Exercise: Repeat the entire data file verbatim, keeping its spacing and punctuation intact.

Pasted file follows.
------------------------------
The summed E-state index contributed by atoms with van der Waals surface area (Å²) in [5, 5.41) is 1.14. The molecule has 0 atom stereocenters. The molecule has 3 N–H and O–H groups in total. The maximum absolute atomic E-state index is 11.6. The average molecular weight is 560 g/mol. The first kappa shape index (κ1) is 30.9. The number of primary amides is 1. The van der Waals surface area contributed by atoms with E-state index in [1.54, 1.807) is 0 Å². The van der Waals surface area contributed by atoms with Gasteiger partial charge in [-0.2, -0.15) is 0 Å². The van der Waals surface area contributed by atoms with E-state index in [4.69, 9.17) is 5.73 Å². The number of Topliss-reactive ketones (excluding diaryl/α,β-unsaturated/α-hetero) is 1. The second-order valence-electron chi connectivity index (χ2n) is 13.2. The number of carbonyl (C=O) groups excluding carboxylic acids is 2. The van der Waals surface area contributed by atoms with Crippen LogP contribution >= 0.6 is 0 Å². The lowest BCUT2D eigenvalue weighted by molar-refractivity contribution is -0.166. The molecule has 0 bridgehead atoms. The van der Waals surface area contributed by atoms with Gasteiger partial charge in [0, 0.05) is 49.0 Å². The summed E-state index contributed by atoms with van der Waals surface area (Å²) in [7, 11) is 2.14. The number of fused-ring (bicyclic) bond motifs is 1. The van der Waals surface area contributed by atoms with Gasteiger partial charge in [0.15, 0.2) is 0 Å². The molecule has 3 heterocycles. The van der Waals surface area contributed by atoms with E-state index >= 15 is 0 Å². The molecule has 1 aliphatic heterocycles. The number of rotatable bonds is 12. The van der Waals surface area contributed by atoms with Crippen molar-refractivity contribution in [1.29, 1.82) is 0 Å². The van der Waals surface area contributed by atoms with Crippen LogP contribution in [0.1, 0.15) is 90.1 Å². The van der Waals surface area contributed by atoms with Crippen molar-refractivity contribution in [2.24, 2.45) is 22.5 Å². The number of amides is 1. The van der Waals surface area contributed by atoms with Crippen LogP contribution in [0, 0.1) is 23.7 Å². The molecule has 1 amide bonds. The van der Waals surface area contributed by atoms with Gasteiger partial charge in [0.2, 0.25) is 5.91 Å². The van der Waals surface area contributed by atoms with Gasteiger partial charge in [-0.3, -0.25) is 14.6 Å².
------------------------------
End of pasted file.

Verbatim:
The summed E-state index contributed by atoms with van der Waals surface area (Å²) in [5, 5.41) is 1.14. The molecule has 0 atom stereocenters. The molecule has 3 N–H and O–H groups in total. The maximum absolute atomic E-state index is 11.6. The average molecular weight is 560 g/mol. The first kappa shape index (κ1) is 30.9. The number of primary amides is 1. The van der Waals surface area contributed by atoms with E-state index in [1.54, 1.807) is 0 Å². The van der Waals surface area contributed by atoms with Gasteiger partial charge in [-0.2, -0.15) is 0 Å². The van der Waals surface area contributed by atoms with E-state index in [4.69, 9.17) is 5.73 Å². The number of Topliss-reactive ketones (excluding diaryl/α,β-unsaturated/α-hetero) is 1. The second-order valence-electron chi connectivity index (χ2n) is 13.2. The number of carbonyl (C=O) groups excluding carboxylic acids is 2. The van der Waals surface area contributed by atoms with Crippen LogP contribution >= 0.6 is 0 Å². The lowest BCUT2D eigenvalue weighted by molar-refractivity contribution is -0.166. The molecule has 0 bridgehead atoms. The van der Waals surface area contributed by atoms with Gasteiger partial charge in [0, 0.05) is 49.0 Å². The summed E-state index contributed by atoms with van der Waals surface area (Å²) in [7, 11) is 2.14. The number of fused-ring (bicyclic) bond motifs is 1. The van der Waals surface area contributed by atoms with Gasteiger partial charge in [0.15, 0.2) is 0 Å². The molecule has 3 heterocycles. The van der Waals surface area contributed by atoms with E-state index >= 15 is 0 Å². The molecule has 1 aliphatic heterocycles. The number of rotatable bonds is 12. The van der Waals surface area contributed by atoms with Crippen molar-refractivity contribution in [1.29, 1.82) is 0 Å². The van der Waals surface area contributed by atoms with Crippen LogP contribution in [0.1, 0.15) is 90.1 Å². The van der Waals surface area contributed by atoms with Crippen molar-refractivity contribution in [2.24, 2.45) is 22.5 Å². The number of amides is 1. The van der Waals surface area contributed by atoms with Crippen LogP contribution in [0, 0.1) is 23.7 Å². The molecule has 1 amide bonds. The van der Waals surface area contributed by atoms with Gasteiger partial charge in [0.2, 0.25) is 5.91 Å². The van der Waals surface area contributed by atoms with Gasteiger partial charge in [-0.3, -0.25) is 14.6 Å².